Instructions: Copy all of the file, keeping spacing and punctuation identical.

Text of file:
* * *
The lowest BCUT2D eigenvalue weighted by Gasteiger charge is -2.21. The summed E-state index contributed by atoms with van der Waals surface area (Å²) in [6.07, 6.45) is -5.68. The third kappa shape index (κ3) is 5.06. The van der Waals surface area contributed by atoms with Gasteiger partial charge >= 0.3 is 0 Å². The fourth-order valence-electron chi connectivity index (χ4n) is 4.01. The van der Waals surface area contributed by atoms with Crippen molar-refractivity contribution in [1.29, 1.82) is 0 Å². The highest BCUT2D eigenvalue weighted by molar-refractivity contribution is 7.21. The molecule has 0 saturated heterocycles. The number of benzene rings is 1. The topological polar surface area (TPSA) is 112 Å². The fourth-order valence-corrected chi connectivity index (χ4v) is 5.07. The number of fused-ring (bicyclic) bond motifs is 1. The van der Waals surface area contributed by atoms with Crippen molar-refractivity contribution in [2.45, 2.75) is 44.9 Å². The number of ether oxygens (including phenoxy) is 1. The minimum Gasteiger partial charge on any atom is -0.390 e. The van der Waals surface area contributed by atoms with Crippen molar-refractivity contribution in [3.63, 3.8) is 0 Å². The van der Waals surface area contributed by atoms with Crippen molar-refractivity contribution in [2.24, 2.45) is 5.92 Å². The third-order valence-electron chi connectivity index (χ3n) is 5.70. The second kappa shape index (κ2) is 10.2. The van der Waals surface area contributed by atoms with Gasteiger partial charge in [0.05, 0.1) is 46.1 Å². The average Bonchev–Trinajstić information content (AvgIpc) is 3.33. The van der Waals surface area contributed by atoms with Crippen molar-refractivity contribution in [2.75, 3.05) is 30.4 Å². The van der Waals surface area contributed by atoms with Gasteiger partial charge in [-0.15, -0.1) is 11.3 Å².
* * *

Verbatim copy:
The lowest BCUT2D eigenvalue weighted by Gasteiger charge is -2.21. The summed E-state index contributed by atoms with van der Waals surface area (Å²) in [6.07, 6.45) is -5.68. The third kappa shape index (κ3) is 5.06. The van der Waals surface area contributed by atoms with Gasteiger partial charge >= 0.3 is 0 Å². The fourth-order valence-electron chi connectivity index (χ4n) is 4.01. The van der Waals surface area contributed by atoms with Crippen molar-refractivity contribution in [1.29, 1.82) is 0 Å². The highest BCUT2D eigenvalue weighted by molar-refractivity contribution is 7.21. The molecule has 0 saturated heterocycles. The number of benzene rings is 1. The topological polar surface area (TPSA) is 112 Å². The fourth-order valence-corrected chi connectivity index (χ4v) is 5.07. The number of fused-ring (bicyclic) bond motifs is 1. The van der Waals surface area contributed by atoms with Crippen molar-refractivity contribution in [2.45, 2.75) is 44.9 Å². The number of ether oxygens (including phenoxy) is 1. The minimum Gasteiger partial charge on any atom is -0.390 e. The van der Waals surface area contributed by atoms with Crippen molar-refractivity contribution in [3.63, 3.8) is 0 Å². The van der Waals surface area contributed by atoms with Crippen molar-refractivity contribution in [2.24, 2.45) is 5.92 Å². The third-order valence-electron chi connectivity index (χ3n) is 5.70. The second kappa shape index (κ2) is 10.2. The van der Waals surface area contributed by atoms with Gasteiger partial charge in [0.05, 0.1) is 46.1 Å². The average Bonchev–Trinajstić information content (AvgIpc) is 3.33. The van der Waals surface area contributed by atoms with Crippen molar-refractivity contribution in [2.75, 3.05) is 30.4 Å². The van der Waals surface area contributed by atoms with Gasteiger partial charge in [-0.15, -0.1) is 11.3 Å².